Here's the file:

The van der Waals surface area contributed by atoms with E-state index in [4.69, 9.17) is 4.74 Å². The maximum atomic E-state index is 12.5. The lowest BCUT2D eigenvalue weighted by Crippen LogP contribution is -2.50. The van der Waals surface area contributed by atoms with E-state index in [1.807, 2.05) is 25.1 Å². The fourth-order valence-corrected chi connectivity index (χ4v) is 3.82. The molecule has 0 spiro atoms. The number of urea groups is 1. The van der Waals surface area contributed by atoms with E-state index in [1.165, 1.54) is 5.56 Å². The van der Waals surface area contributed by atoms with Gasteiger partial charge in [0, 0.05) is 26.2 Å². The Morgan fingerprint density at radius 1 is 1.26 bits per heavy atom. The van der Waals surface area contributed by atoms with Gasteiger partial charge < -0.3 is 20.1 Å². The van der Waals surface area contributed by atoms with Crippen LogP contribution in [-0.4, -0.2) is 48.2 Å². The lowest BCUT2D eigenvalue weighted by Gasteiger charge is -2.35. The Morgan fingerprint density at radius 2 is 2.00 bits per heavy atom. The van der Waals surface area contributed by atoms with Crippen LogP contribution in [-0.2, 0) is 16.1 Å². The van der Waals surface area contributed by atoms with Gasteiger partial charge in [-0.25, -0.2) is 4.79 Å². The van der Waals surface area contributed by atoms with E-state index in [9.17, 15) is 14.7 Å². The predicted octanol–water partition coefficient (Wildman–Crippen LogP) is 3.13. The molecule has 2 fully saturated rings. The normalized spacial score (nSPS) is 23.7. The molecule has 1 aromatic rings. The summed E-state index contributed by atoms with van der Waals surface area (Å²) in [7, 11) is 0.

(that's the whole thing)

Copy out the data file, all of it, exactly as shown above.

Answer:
The van der Waals surface area contributed by atoms with E-state index in [4.69, 9.17) is 4.74 Å². The maximum atomic E-state index is 12.5. The lowest BCUT2D eigenvalue weighted by Crippen LogP contribution is -2.50. The van der Waals surface area contributed by atoms with E-state index in [1.807, 2.05) is 25.1 Å². The fourth-order valence-corrected chi connectivity index (χ4v) is 3.82. The molecule has 0 spiro atoms. The number of urea groups is 1. The van der Waals surface area contributed by atoms with E-state index in [1.165, 1.54) is 5.56 Å². The van der Waals surface area contributed by atoms with Gasteiger partial charge in [0, 0.05) is 26.2 Å². The Morgan fingerprint density at radius 1 is 1.26 bits per heavy atom. The van der Waals surface area contributed by atoms with Gasteiger partial charge < -0.3 is 20.1 Å². The van der Waals surface area contributed by atoms with Crippen LogP contribution in [-0.4, -0.2) is 48.2 Å². The lowest BCUT2D eigenvalue weighted by Gasteiger charge is -2.35. The Morgan fingerprint density at radius 2 is 2.00 bits per heavy atom. The van der Waals surface area contributed by atoms with Crippen LogP contribution in [-0.2, 0) is 16.1 Å². The van der Waals surface area contributed by atoms with Gasteiger partial charge in [-0.25, -0.2) is 4.79 Å². The van der Waals surface area contributed by atoms with E-state index in [9.17, 15) is 14.7 Å². The predicted octanol–water partition coefficient (Wildman–Crippen LogP) is 3.13. The molecule has 2 fully saturated rings. The normalized spacial score (nSPS) is 23.7. The molecule has 1 aromatic rings. The summed E-state index contributed by atoms with van der Waals surface area (Å²) in [7, 11) is 0.